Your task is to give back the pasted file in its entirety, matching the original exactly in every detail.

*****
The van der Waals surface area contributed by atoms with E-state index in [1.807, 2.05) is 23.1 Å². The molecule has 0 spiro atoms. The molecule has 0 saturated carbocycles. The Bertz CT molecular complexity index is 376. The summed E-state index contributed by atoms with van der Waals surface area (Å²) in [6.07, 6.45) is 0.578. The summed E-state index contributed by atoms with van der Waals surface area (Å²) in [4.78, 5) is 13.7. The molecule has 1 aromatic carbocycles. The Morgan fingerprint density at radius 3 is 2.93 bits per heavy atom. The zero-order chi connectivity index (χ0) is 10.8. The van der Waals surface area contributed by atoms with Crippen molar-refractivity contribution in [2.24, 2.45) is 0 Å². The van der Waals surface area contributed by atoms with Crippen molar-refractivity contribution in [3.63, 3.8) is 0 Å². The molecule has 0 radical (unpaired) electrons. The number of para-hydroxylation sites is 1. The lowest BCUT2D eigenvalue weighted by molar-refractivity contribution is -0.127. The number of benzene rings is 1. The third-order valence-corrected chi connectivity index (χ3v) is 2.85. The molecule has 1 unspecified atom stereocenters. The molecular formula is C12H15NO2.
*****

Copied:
The van der Waals surface area contributed by atoms with E-state index in [1.807, 2.05) is 23.1 Å². The molecule has 0 spiro atoms. The molecule has 0 saturated carbocycles. The Bertz CT molecular complexity index is 376. The summed E-state index contributed by atoms with van der Waals surface area (Å²) in [6.07, 6.45) is 0.578. The summed E-state index contributed by atoms with van der Waals surface area (Å²) in [4.78, 5) is 13.7. The molecule has 1 aromatic carbocycles. The Morgan fingerprint density at radius 3 is 2.93 bits per heavy atom. The zero-order chi connectivity index (χ0) is 10.8. The van der Waals surface area contributed by atoms with Crippen molar-refractivity contribution in [2.24, 2.45) is 0 Å². The van der Waals surface area contributed by atoms with Crippen molar-refractivity contribution in [3.63, 3.8) is 0 Å². The molecule has 0 radical (unpaired) electrons. The number of para-hydroxylation sites is 1. The lowest BCUT2D eigenvalue weighted by molar-refractivity contribution is -0.127. The number of benzene rings is 1. The third-order valence-corrected chi connectivity index (χ3v) is 2.85. The molecule has 1 unspecified atom stereocenters. The molecular formula is C12H15NO2.